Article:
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The Primary Mathematics Host Schools Project


Created on 06 September 2013 by ncetm_administrator
Updated on 11 November 2013 by ncetm_administrator
boy and teacher with bead string Video Snapshots logo
A flavour of why four participants found the project useful.

The NCETM Primary Mathematics Host Schools Project

The NCETM Primary Mathematics Host Schools Project was a programme with the overarching aim of supporting the effective teaching of arithmetic in primary schools, with a specific focus on Years 3 and 4, and also of raising teachers’ awareness of the importance of developing pupils’ arithmetic proficiency.

Although the programme’s spread was truly nationwide (across England), in effect, it consisted of 29 free-standing, local networks of schools, each pursuing its own project. At the centre of each network was a Host School, which took a lead role, and coordinated the collaborative work of between 3 and 20 Visiting Schools. The project as a whole was steered by the Host Schools Project Lead (Dr Jenni Back, from the NCETM) who made a personal, one-day, visit to each of the networks, to offer advice and guidance.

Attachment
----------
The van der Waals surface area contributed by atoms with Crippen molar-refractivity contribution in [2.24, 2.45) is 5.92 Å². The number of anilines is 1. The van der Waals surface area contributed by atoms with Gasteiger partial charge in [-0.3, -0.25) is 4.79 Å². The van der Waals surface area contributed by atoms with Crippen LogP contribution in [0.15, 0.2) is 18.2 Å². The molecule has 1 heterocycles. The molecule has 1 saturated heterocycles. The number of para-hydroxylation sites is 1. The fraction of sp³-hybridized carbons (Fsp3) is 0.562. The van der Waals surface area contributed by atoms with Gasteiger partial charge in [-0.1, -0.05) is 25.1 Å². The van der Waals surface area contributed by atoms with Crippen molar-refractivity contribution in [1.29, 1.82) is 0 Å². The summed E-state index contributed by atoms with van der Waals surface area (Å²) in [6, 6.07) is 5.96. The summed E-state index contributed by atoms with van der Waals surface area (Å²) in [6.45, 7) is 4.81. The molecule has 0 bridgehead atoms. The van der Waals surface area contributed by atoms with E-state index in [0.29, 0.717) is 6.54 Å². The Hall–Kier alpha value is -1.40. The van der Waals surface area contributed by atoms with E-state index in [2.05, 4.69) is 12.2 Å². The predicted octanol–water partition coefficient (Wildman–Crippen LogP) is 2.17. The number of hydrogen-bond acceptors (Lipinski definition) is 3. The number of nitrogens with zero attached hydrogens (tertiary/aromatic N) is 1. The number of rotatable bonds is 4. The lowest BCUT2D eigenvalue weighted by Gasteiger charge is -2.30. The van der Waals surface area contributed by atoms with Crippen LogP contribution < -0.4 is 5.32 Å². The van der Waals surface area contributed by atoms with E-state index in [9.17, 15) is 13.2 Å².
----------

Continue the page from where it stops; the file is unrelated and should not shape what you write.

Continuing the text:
Around 500 teachers took part in some way in the project. Work began in the 2012 autumn term and ended at the end of the 2013 spring term.

An independent evaluation of the project, by the Centre for Education and Inclusion Research at Sheffield Hallam University (SHU) concluded that the model used by the project - localised, school-led professional development aimed at improving maths learning across groups of schools - was successful, and should be replicated in future programmes.

Other key characteristics of successful professional development projects, exhibited by the Host Schools Project, and highlighted by the researchers were:

  • passionate leadership by mathematics subject leaders;
  • shared leadership;
  • building on existing networks;
  • networks of sufficient size to develop and maintain momentum;
  • professional development activities that involve teacher enquiry into pupil learning such as lesson study and pupil conferencing;
  • the involvement of more than one practitioner in each collaborating school;
  • activities to focus PD between formal sessions;
  • a clear development plan sustained over a number of months;
  • access to external expertise;
  • evidence based enquiry during on research and/or academic study;
  • and support of school leadership.

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Comments

 


05 March 2014 11:05
I liked the work by Durham University into representational maths, as I have been working independantly on this for several years now, and have progressed to a stage that they are yet to reach. I have innovative teaching resources ready to go but need University collaboration to move even further forward.
By SQUIDLEY
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